Are students in the US more likely to have an anxiety disorder than European students?

I, as an exchange student, have already noticed some differences between Germans and Americans. But one difference, in particular, irritated me: students from the USA bob and shake their legs in class much more than German students. I have never seen that in Germany before. Is it insecurity? Fear? Attention deficit disorder? Too much sugar? I asked a few people from here if this is normal. As answers, I always get something like that it is quite normal and that they have never observed it so actively. But nobody could tell me why it is so common. Since I could not get a concrete answer, I began to research on my own.

To ask somebody, that is everyday around students and an expert in the field of Psychology, I asked Ms. Werner, the Psychology teacher at Imagine Prep, if she knows anything about anxiety disorders: “It makes sense that anxiety disorders and the most common disorder diagnosed; it also makes sense that they are the disorder that humans are least likely to reach out for help for. I think “it’s normal” and “everyone feels this way” are common mentalities people hold when they are struggling with anxiety so they justify not getting help.”

First I called my dad. He is a neurologist and works for the DKFZ, the German Cancer Research Center, and the University of Heidelberg in Germany. He told me that he had never heard of it before. But his first idea was that Americans may eat more sugar than Germans. 

After the phone call, I started my research on sugar consumption in the US and Germany. A data from 2015 of the Washington Post says that Americans eat on average 124.6g of sugar per day, while Germans eat on average 102.9g of sugar per day. Maybe that could be the reason. Because I also noticed that American high school students would eat breakfast, before a normal school day, cereals. In my experience that doesn’t fill you. After a few minutes, you are hungry again and just had sugar with milk for breakfast, while Germans normally eat bread or cereals for breakfast.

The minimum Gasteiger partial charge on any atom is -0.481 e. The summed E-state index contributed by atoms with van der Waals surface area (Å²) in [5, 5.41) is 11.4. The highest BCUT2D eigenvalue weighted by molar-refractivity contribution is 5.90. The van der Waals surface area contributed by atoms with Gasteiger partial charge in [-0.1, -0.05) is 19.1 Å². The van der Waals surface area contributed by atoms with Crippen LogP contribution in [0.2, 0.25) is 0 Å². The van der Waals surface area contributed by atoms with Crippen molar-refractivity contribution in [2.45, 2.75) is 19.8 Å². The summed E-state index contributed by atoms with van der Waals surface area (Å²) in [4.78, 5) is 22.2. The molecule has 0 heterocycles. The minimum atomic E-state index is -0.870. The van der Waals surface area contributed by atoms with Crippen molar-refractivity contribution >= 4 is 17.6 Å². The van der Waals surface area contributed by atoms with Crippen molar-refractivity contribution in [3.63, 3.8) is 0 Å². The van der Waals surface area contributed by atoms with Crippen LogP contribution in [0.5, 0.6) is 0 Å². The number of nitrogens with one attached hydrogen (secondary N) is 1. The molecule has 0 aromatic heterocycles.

But I wasn’t completely satisfied by that answer. I wanted to have a better answer to my question. I tried to think of other reasons for that leg shaking.

I started researching mental disorders in Germany and the US and put pressure on students in both countries. From my experience, and also what I found on the internet is that students in the US have way more pressure when it comes to applying for a college and the question, what they want to do in the future. Do I want to go to the Military? Do I want to apply to a very good college? What job will I have in the future? But most Germans don’t have that problem. We don’t have Ivy League colleges, and not many students want to go to the military. So they just study something in a college that they want to go to. Also, it’s not that hard and not that much effort to apply to a college in Germany. Maybe that’s another reason. Maybe American students get more stressed in high school or connect the school with the effort of applying for college and the question about the future.

Ms Werner agreed: “I believe that the United States is an individualistic society which impacts anxiety. There is this (spoken and unspoken) expectation placed on everyone to “make it” or “get it together” or “to be successful” or “to grow up” or “to start a family” or “to do it on your own” or “to be attractive” or  (etc. etc. etc.); essentially, “to be the best” or “to fit the mold” and if you’re not or you don’t, well, then you “aren’t enough”. This can place an immense amount of pressure on individuals and significantly influences why they do what they do. This could influence one person to go all-in with school, and it could influence another person to pick at their fingers; this could influence one person to be incredibly confident. and it could influence another person to feel that no matter what they do, it’s never enough.”

Also, I found out that Americans are 29.9 percent more likely to have an anxiety disorder, while Europeans are 13.6 percent likely to have an anxiety disorder. That makes sense when connecting it with my observation. The Center of Disease Control and Prevention says that 7.1 percent of children aged 3-17 years (approximately 4.4 million) have diagnosed anxiety.

In conclusion, there is no direct reason for my observations. But after spending a semester in the U.S., I can definitely say that American high school students seem to be more nervous or anxious.

Also I want to add that if you see someone that maybe needs help please offer your help or talk with other people about it. These people could be your parents, friends or teachers. 

Ms Werner had some words for that too: “I think it takes someone else to be like “hey, that’s not ‘normal'” or “hey, I think I know someone who could help with that” in order for someone to go get help.”